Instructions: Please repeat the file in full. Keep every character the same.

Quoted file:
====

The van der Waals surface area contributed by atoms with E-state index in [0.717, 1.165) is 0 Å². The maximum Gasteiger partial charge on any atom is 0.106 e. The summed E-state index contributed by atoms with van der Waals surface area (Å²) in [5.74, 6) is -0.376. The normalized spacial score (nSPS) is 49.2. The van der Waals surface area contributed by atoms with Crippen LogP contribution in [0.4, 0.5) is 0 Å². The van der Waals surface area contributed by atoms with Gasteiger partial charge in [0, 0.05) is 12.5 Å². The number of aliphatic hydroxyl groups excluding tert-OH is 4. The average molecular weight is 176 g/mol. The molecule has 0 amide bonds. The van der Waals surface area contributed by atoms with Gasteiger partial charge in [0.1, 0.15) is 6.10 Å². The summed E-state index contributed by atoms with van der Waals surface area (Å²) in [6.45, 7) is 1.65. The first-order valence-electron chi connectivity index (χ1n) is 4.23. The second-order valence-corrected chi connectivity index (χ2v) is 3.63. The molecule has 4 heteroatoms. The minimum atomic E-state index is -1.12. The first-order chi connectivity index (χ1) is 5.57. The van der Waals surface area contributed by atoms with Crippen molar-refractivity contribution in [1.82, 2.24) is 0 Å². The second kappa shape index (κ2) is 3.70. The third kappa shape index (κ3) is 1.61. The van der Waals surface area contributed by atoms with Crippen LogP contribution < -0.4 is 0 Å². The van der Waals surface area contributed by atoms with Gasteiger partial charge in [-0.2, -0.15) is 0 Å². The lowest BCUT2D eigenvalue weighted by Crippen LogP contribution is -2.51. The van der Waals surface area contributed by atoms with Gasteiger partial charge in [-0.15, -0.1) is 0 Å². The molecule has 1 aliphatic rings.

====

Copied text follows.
The van der Waals surface area contributed by atoms with E-state index in [0.717, 1.165) is 0 Å². The maximum Gasteiger partial charge on any atom is 0.106 e. The summed E-state index contributed by atoms with van der Waals surface area (Å²) in [5.74, 6) is -0.376. The normalized spacial score (nSPS) is 49.2. The van der Waals surface area contributed by atoms with Crippen LogP contribution in [0.4, 0.5) is 0 Å². The van der Waals surface area contributed by atoms with Gasteiger partial charge in [0, 0.05) is 12.5 Å². The number of aliphatic hydroxyl groups excluding tert-OH is 4. The average molecular weight is 176 g/mol. The molecule has 0 amide bonds. The van der Waals surface area contributed by atoms with Gasteiger partial charge in [0.1, 0.15) is 6.10 Å². The summed E-state index contributed by atoms with van der Waals surface area (Å²) in [6.45, 7) is 1.65. The first-order valence-electron chi connectivity index (χ1n) is 4.23. The second-order valence-corrected chi connectivity index (χ2v) is 3.63. The molecule has 4 heteroatoms. The minimum atomic E-state index is -1.12. The first-order chi connectivity index (χ1) is 5.57. The van der Waals surface area contributed by atoms with Crippen molar-refractivity contribution in [1.82, 2.24) is 0 Å². The second kappa shape index (κ2) is 3.70. The third kappa shape index (κ3) is 1.61. The van der Waals surface area contributed by atoms with Crippen LogP contribution < -0.4 is 0 Å². The van der Waals surface area contributed by atoms with Gasteiger partial charge in [-0.2, -0.15) is 0 Å². The lowest BCUT2D eigenvalue weighted by Crippen LogP contribution is -2.51. The van der Waals surface area contributed by atoms with Gasteiger partial charge in [-0.15, -0.1) is 0 Å². The molecule has 1 aliphatic rings.